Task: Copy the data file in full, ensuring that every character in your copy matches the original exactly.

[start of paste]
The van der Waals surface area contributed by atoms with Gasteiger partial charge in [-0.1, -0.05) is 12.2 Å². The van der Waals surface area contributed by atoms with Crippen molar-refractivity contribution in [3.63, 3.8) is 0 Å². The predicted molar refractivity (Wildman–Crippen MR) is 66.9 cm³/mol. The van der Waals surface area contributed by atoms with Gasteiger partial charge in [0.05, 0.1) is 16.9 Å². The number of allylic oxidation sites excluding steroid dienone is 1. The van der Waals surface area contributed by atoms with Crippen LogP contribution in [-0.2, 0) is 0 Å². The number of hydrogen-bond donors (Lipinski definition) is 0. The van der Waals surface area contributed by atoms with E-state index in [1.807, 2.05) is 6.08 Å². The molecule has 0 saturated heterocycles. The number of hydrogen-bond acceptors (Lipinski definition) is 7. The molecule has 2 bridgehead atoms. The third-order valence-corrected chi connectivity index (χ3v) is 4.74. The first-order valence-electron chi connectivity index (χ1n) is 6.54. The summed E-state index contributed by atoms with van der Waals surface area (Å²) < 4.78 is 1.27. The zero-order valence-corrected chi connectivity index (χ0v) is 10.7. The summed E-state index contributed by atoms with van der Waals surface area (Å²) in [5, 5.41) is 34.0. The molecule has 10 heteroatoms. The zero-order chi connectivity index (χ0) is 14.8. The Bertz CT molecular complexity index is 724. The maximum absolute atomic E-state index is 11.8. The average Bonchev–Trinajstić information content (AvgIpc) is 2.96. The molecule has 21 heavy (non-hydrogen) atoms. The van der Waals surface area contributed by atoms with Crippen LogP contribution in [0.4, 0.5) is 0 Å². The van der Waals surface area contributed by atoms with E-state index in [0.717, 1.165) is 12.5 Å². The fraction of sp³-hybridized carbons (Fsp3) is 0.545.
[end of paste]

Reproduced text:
The van der Waals surface area contributed by atoms with Gasteiger partial charge in [-0.1, -0.05) is 12.2 Å². The van der Waals surface area contributed by atoms with Crippen molar-refractivity contribution in [3.63, 3.8) is 0 Å². The predicted molar refractivity (Wildman–Crippen MR) is 66.9 cm³/mol. The van der Waals surface area contributed by atoms with Gasteiger partial charge in [0.05, 0.1) is 16.9 Å². The number of allylic oxidation sites excluding steroid dienone is 1. The van der Waals surface area contributed by atoms with Crippen LogP contribution in [-0.2, 0) is 0 Å². The number of hydrogen-bond donors (Lipinski definition) is 0. The van der Waals surface area contributed by atoms with E-state index in [1.807, 2.05) is 6.08 Å². The molecule has 0 saturated heterocycles. The number of hydrogen-bond acceptors (Lipinski definition) is 7. The molecule has 2 bridgehead atoms. The third-order valence-corrected chi connectivity index (χ3v) is 4.74. The first-order valence-electron chi connectivity index (χ1n) is 6.54. The summed E-state index contributed by atoms with van der Waals surface area (Å²) < 4.78 is 1.27. The zero-order valence-corrected chi connectivity index (χ0v) is 10.7. The summed E-state index contributed by atoms with van der Waals surface area (Å²) in [5, 5.41) is 34.0. The molecule has 10 heteroatoms. The zero-order chi connectivity index (χ0) is 14.8. The Bertz CT molecular complexity index is 724. The maximum absolute atomic E-state index is 11.8. The average Bonchev–Trinajstić information content (AvgIpc) is 2.96. The molecule has 21 heavy (non-hydrogen) atoms. The van der Waals surface area contributed by atoms with Crippen LogP contribution in [0.4, 0.5) is 0 Å². The van der Waals surface area contributed by atoms with E-state index in [0.717, 1.165) is 12.5 Å². The fraction of sp³-hybridized carbons (Fsp3) is 0.545.